It’s been an extremely quiet start to the year for Nikon, but the camera giant has hit back at growing rumors that its new Z-mount lenses have been delayed.
So far in 2021, Nikon has only made a single development announcement for its Nikon Z9 mirrorless flagship – with no news at all on the several long-awaited lenses in its Z-mount roadmap.
This had led to growing speculation, from the likes of Nikon Rumors, that a planned launch for some of these lenses has been pushed back. The site claims that “Nikon was supposed to release several new Nikkor Z lenses in April, but the announcement was postponed”, with the reason apparently being that “Nikon is now concentrated mainly on the Z9”.
We asked Nikon if it’s true that there have been delays to its Z-mount release schedule, and it told us in no uncertain terms that “there is no such delay”.
We then followed up by asking Nikon if, as reported by the Japanese website Nikkei last month, it was still planning to release 12 new Z-mount lenses by the end of this financial year (which ends in March 2022).
It confirmed to us: “We are planning on expanding the Nikkor Z lens lineup to approximately 30 lenses by the end of the fiscal year 2021”.
Despite that “approximately” qualifier, this will offer some mild reassurance to owners of Nikon mirrorless cameras, who last saw a new lens announced almost exactly eight months ago in September 2020.
But Nikon will need to get a move on and it seems likely that, at some point, we’re going to see a big splash of new Z-mount lens announcements – possibly to tie in with the full announcement of the Nikon Z9.
Analysis: Pro Nikon shooters hungry for lens news
To be fair to Nikon, it hasn’t reneged on any promises for its Nikon Z lens roadmap yet. The most recent version of the roadmap targets “a total of 27 amazing lenses and two teleconverters” being available by the end of 2022.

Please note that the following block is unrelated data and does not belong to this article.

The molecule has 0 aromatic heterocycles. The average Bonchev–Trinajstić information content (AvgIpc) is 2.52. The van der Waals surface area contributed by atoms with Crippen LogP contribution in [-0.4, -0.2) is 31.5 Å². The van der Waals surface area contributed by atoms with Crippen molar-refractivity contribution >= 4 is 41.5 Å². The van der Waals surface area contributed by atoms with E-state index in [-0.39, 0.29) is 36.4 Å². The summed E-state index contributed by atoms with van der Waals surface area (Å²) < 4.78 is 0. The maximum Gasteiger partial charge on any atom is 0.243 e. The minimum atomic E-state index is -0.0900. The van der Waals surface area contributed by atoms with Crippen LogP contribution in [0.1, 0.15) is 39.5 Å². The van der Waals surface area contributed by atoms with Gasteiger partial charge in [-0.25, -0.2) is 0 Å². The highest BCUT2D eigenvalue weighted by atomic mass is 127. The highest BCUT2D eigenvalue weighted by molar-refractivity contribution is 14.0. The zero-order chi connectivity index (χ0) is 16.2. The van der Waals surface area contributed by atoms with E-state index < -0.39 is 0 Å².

The frustration for Nikon mirrorless camera owners is the speed of that rollout, particularly compared to Canon and Sony. Canon recently announced two pro-level RF telephoto lenses for its mirrorless cameras, alongside the system’s first true macro lens.
Sony, meanwhile, has by far the largest collection of native lenses for its full-frame mirrorless cameras, having had a significant headstart, and has recently been on a spree of announcing exciting primes that aren’t even in Nikon’s roadmap yet.
But the picture also isn’t quite as simple as a race to big numbers. Nikon owners have long been prepared to trade lightning-fast development for the sheer quality of its lenses. Also, there is a difference between a company announcing lenses and being able to buy them.
For example, if we compare the availability of mirrorless lenses for the Canon RF mount and Nikon’s Z mount in their official UK stores, there isn’t much difference. In Canon’s store, from a total of 20 RF lenses, only ten are in stock. Likewise, from a total of 16 Z-mount lenses in the Nikon store, you can again only buy ten of them.
Your level of frustration with Nikon is likely to vary depending on the kind of photographer you are – and the recent spike in rumors and concern around Nikon’s Z-mount is likely borne out of the lack of news around its pro-level offerings.
Right now, the Nikon Z system doesn’t have any native lenses with a focal length over 200mm or any macro options. These options are prized by wildlife and landscape photographers, who will currently need to use the FTZ adaptor to use Nikon’s older F-mount lenses for cameras like the Nikon Z7 II.
That’s perfectly acceptable as a stop-gap, but the promise of the new Z-mount – and the reason many have moved from Nikon DSLRs to mirrorless cameras – is the promise of next-level optics, thanks to the new mount’s design.
Photographers also tend to see lens announcements as a marker of the health and longevity of the system they’ve bought into – even if they don’t ultimately end up buying those higher-end jewels in the Z-mount’s crown.
Nikon insists that much-anticipated offerings like the Nikon Z 100-400mm and 200-400mm are en route and haven’t been delayed, but it looks increasingly like they won’t be available to buy until later this year. Still, if Nikon fans can hold on a little longer – or if Nikon can sate them with a ‘development announcement’ – they may well find they’re worth the wait.